Prevention of SSIs was brought to the forefront with the introduction in 2003 of the Surgical Care Improvement Project (SCIP), a national quality partnership whose goal in 2006 was to improve patient safety by driving down postoperative complications by 25% by 2010. Thompson, Oldenburg, Deschamps, Rupp, and Smith (2011) reported on implementation of a SCIP-bundled intervention with a 57% decrease in the SSI rate and a cost savings of nearly $1 million during the 14-month (May 1, 2008-June 30, 2010) study period. Munday, Deveaux, Roberts, Fry, and Polk (2014) did a systematic review of studies implementing the SCIP program, and data demonstrated an 18% decrease in the odds of developing SSIs and a cumulative 4% decrease in SSIs.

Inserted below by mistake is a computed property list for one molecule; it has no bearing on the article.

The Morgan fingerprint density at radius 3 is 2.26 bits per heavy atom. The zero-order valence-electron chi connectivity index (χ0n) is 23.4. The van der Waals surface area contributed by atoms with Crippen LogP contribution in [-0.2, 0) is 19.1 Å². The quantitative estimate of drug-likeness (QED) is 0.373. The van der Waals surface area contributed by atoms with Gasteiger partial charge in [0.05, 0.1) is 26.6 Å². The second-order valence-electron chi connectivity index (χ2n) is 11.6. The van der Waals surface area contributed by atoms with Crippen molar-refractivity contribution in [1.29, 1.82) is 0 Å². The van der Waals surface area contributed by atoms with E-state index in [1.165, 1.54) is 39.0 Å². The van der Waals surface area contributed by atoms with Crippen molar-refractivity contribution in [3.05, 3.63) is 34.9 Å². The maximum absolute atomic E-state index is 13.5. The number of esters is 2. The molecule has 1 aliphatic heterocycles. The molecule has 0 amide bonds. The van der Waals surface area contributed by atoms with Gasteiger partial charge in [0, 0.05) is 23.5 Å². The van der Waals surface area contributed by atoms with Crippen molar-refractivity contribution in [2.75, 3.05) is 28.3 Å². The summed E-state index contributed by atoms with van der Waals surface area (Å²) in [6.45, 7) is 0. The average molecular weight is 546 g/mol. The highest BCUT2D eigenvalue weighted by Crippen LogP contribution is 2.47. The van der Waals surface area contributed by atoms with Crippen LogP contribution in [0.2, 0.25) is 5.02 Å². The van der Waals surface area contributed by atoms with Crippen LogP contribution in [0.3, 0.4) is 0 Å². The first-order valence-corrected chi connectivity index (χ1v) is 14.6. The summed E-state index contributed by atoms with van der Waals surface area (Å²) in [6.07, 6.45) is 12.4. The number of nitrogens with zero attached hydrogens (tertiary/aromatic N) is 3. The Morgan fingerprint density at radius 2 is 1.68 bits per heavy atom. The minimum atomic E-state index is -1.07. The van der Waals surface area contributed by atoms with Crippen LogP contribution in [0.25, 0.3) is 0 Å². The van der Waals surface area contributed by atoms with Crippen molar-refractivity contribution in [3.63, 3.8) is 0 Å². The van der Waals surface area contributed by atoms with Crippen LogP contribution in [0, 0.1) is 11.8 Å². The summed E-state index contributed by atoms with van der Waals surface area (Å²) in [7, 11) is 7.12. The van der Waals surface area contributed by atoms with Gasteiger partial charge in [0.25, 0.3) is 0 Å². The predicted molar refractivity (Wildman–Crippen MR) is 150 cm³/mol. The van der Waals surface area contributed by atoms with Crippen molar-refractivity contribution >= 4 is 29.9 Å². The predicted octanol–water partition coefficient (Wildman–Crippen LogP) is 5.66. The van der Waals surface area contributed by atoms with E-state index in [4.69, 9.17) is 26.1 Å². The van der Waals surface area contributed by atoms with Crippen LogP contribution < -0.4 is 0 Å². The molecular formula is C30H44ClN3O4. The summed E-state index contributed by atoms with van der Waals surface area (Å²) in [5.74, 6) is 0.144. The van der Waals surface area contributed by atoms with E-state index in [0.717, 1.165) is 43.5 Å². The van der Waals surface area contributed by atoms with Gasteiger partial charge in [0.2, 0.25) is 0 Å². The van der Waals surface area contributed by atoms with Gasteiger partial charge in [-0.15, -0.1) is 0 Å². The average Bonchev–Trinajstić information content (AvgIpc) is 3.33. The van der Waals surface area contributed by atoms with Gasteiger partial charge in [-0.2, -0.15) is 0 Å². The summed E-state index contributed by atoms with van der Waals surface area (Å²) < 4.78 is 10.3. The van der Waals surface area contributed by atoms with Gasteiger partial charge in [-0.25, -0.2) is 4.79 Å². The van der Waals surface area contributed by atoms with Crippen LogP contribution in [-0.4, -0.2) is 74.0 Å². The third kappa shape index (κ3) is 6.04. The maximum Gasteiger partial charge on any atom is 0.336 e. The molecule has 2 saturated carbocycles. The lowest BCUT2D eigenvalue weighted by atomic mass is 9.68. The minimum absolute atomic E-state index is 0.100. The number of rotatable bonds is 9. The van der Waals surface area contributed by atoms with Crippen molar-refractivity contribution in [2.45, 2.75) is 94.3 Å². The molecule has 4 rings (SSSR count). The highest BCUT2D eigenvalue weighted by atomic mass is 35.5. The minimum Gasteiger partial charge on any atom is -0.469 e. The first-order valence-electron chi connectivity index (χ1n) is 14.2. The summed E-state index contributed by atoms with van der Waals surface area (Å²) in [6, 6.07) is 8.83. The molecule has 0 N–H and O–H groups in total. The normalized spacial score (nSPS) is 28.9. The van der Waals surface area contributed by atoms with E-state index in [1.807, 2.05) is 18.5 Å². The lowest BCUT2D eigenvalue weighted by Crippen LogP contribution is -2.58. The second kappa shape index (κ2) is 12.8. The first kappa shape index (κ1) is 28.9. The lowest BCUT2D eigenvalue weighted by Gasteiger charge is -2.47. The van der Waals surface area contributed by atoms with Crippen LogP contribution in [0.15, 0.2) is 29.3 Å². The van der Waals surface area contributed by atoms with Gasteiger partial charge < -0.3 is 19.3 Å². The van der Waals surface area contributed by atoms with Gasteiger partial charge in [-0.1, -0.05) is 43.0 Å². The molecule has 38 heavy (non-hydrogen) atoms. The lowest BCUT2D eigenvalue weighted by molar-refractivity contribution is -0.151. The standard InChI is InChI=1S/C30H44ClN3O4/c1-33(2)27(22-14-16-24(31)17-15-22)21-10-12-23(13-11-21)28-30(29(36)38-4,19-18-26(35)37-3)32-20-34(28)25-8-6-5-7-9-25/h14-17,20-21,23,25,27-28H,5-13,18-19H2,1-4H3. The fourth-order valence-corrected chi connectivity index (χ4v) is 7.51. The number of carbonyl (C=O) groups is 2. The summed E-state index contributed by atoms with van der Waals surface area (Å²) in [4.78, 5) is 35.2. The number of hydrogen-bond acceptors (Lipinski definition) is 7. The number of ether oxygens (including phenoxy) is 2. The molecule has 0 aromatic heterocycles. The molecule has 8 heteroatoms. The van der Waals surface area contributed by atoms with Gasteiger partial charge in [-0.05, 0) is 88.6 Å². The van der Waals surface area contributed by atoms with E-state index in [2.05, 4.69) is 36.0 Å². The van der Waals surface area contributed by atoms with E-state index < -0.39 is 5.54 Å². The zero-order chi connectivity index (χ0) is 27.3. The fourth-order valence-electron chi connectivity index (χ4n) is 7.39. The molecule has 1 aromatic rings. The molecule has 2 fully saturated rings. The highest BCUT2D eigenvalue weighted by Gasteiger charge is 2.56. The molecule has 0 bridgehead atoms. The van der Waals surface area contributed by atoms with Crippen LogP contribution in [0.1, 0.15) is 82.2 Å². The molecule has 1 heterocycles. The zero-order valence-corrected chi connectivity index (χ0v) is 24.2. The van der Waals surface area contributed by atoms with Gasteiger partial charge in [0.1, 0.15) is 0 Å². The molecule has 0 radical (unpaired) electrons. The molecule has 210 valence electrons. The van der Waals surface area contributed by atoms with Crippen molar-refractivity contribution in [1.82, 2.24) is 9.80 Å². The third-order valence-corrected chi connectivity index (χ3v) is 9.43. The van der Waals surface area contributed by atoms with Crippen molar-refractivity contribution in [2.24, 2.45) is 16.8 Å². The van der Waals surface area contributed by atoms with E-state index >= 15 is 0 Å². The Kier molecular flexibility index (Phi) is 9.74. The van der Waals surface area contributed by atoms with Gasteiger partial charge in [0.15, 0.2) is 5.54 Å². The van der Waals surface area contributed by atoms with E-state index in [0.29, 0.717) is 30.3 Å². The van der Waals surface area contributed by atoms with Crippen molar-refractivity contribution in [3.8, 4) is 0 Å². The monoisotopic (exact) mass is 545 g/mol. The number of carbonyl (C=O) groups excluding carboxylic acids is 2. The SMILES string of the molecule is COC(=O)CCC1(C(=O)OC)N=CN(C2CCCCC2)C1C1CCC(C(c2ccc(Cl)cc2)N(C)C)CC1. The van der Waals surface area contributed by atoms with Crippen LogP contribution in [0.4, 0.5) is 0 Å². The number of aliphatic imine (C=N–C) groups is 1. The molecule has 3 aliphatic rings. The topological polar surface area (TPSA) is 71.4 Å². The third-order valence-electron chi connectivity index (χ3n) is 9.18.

The majority of quality improvement programs aimed at lowering SSIs have been focused on adults. A review of the literature suggested that few pediatric studies have been conducted. Ryckman et al. (2009) reported on a pediatric interdisciplinary improvement project aimed at reducing SSIs in a large children's hospital. Strategies found effective for adult patients were examined for relevance to the pediatric population and a bundle consisting of a selection of prophylactic antibiotics, preoperative skin preparation, maintenance of normothermia during surgery, enhanced perioperative oxygenation, and glycemic control in the operating room and in the 24-hour postoperative period was developed. The authors reported a 64% reduction in SSI rates and, as importantly, a continuation of low incidence in the months between the study completion (August 2007) and publication (April 2009). Toltzis, O'Riordan, Cunningham, et al. (2014) reported on a statewide collaborative of children's hospitals in Ohio that adopted an SSI-reduction bundle for cardiac, orthopaedic spinal, and neurological surgical procedures. The bundle contained three interventions: restriction of razors for skin preparation, use of chlorhexidine-alcohol for incisional site preparation, and correct timing of prophylactic antibiotic administration. Results showed a substantial reduction (58%) in the incidence of pediatric SSIs across the collaborative. Specific to orthopaedic spinal surgery, the reduction was 44%.